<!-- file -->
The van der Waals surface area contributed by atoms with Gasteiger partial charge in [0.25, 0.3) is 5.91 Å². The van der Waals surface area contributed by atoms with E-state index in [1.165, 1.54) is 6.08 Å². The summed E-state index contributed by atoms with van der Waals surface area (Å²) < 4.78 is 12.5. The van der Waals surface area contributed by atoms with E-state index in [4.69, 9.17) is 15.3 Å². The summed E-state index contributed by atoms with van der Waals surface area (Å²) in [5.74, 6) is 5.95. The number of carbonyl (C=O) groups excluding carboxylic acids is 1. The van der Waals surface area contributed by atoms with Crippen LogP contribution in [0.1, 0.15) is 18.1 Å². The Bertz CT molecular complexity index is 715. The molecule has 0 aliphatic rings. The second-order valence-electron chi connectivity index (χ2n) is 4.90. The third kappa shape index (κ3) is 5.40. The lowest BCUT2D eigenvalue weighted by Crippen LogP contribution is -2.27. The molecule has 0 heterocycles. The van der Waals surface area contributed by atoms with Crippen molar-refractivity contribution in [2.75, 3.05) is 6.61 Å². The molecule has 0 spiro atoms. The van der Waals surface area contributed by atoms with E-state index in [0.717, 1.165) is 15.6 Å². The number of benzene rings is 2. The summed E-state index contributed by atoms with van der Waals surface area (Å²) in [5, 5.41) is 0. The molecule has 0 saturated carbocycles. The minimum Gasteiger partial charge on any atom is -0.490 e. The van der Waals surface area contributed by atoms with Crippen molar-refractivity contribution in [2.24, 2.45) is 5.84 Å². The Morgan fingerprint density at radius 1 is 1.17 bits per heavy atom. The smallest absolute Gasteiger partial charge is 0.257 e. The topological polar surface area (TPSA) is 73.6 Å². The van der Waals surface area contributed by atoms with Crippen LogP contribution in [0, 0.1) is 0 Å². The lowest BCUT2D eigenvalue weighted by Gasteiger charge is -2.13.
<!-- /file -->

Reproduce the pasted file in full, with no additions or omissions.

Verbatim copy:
The van der Waals surface area contributed by atoms with Gasteiger partial charge in [0.25, 0.3) is 5.91 Å². The van der Waals surface area contributed by atoms with E-state index in [1.165, 1.54) is 6.08 Å². The summed E-state index contributed by atoms with van der Waals surface area (Å²) < 4.78 is 12.5. The van der Waals surface area contributed by atoms with E-state index in [4.69, 9.17) is 15.3 Å². The summed E-state index contributed by atoms with van der Waals surface area (Å²) in [5.74, 6) is 5.95. The number of carbonyl (C=O) groups excluding carboxylic acids is 1. The van der Waals surface area contributed by atoms with Crippen LogP contribution in [0.1, 0.15) is 18.1 Å². The Bertz CT molecular complexity index is 715. The molecule has 0 aliphatic rings. The second-order valence-electron chi connectivity index (χ2n) is 4.90. The third kappa shape index (κ3) is 5.40. The lowest BCUT2D eigenvalue weighted by Crippen LogP contribution is -2.27. The molecule has 0 heterocycles. The van der Waals surface area contributed by atoms with Crippen molar-refractivity contribution in [2.75, 3.05) is 6.61 Å². The molecule has 0 spiro atoms. The van der Waals surface area contributed by atoms with E-state index in [0.717, 1.165) is 15.6 Å². The number of benzene rings is 2. The summed E-state index contributed by atoms with van der Waals surface area (Å²) in [5, 5.41) is 0. The molecule has 0 saturated carbocycles. The minimum Gasteiger partial charge on any atom is -0.490 e. The van der Waals surface area contributed by atoms with Crippen molar-refractivity contribution in [2.24, 2.45) is 5.84 Å². The Morgan fingerprint density at radius 1 is 1.17 bits per heavy atom. The smallest absolute Gasteiger partial charge is 0.257 e. The topological polar surface area (TPSA) is 73.6 Å². The van der Waals surface area contributed by atoms with Crippen LogP contribution in [0, 0.1) is 0 Å². The lowest BCUT2D eigenvalue weighted by Gasteiger charge is -2.13.